Written by Kjell Ola Dahl, translated by Don Bartlett — Despite the unabated passion for Scandinavian crime fiction, Norwegian author Kjell Ola Dahl is not quite such a household name as some of his compatriots. The translation of the seventh book in the Oslo Detectives series (the fifth to appear in English, after a six-year gap) may be about to change all that. This is good old-fashioned storytelling, without ever being stodgy. The kind of crime fiction you can lose yourself in, with well-rounded characters and well-placed clues.
Detective Frank Frolich is surprised when childhood friend Karl Anders, whom he hasn’t been in touch with for 20 years, invites him to his 40th birthday party. When he meets the beautiful fiancée, he realises that this is the young woman with whom he had a professional run-in earlier that day. It is possible she has some dodgy criminal connections, so Frolich is torn about warning his friend. A grisly murder occurs soon after and a woman’s body is found in a dumpster, burnt and wrapped in plastic. He fears he may be too involved in the situation at a personal level to be able to do his job properly.
At the same time, a young foreign student disappears into thin air. There is barely enough evidence or resources to pursue the matter, although Frolich is reluctant to let things go. Meanwhile, fellow detective Gunnarstranda is looking into a connection between the current murder and a cold case in northern Norway. There are enough similarities to suspect a serial killer but there are also some significant differences. Frolich begins to fear that something from his own past is rearing its ugly head, again.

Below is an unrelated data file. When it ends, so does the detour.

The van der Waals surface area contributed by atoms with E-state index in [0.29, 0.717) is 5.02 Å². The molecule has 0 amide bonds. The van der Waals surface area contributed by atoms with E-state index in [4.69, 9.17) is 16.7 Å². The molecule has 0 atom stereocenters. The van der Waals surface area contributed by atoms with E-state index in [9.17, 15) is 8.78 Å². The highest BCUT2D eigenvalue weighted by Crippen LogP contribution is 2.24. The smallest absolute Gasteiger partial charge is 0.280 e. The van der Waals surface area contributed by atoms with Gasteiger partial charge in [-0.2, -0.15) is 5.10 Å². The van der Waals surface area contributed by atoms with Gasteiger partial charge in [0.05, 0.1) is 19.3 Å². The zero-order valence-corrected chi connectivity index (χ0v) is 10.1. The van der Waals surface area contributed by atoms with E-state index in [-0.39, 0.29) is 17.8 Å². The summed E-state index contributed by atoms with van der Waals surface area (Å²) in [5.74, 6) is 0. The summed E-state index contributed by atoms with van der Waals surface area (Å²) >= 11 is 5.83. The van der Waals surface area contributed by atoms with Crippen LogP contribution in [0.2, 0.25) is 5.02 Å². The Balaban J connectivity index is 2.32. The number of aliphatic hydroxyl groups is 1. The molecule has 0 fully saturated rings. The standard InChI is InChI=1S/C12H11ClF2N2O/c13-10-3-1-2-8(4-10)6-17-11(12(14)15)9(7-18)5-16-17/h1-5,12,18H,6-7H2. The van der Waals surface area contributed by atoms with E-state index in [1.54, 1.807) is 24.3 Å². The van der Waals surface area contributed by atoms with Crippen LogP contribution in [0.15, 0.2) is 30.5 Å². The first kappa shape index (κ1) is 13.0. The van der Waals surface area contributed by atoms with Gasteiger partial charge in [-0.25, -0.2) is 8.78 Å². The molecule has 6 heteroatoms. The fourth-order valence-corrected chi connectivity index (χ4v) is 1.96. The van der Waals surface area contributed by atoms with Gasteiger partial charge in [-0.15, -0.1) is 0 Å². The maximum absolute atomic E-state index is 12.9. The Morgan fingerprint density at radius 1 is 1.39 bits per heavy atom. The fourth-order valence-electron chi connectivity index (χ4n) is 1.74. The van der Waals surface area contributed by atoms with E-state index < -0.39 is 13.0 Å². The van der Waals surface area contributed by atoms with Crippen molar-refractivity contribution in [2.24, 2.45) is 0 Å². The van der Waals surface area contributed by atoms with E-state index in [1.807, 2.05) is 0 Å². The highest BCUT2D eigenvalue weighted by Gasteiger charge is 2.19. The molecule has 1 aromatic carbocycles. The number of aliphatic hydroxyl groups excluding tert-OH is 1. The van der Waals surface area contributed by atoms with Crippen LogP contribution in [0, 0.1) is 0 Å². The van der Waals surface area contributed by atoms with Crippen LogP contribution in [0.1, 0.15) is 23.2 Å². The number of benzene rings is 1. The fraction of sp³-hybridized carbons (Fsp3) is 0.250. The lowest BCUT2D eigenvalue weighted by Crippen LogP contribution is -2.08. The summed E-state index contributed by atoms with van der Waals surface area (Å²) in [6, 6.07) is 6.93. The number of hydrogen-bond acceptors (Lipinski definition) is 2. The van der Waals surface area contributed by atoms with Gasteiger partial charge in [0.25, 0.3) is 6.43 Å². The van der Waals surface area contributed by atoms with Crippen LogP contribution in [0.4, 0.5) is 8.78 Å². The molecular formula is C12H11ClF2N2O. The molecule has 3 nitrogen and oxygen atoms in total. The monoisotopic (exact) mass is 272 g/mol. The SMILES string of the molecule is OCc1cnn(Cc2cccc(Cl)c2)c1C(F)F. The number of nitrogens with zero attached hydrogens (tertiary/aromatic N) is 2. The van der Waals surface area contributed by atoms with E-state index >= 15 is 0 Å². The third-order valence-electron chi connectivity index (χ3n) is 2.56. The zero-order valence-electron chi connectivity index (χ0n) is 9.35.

If this sounds complex and confusing, fear not. The author does a good job of describing the conflicting priorities of a police force stretched thin with multiple cases. This is a detailed police procedural with realistic and humorous interaction between colleagues. In addition to the two main heroes – overly sensitive, almost brooding Frolich and solid, reliable but stubborn Gunnarstranda – you will also find notoriously lazy Emil and passionate Lena, the only woman on the team, who more than stands her ground, although her impulsiveness sometimes puts her in dangerous situations.
The emphasis is far more on clues and psychological reactions rather than non-stop action, so Faithless has a more relaxed, steadier pace, almost a throwback to earlier times. There are more similarities with Ruth Rendell‘s Inspector Wexford or Karin Fossum, rather than with the intensity of fellow countrymen Gunnar Staalesen or Jo Nesbo. The author even takes the time to describe Gunnarstranda tackling a bees’ nest on holiday, for example, or Frolich trying to make up his mind whether to go to his former friend’s birthday party. It can take a while to get into the story, but it will reward you if you are patient during the first few chapters.
This skilful blend of police procedural and psychological insight helps if you haven’t read any previous novels in the series too, as it gives you a feel for the main characters. Despite leaving out some of the context you’ll need, this volume works reasonably well as a standalone, although it does whet your appetite to find out more about this group of detectives.
CFL Rating: 4 Stars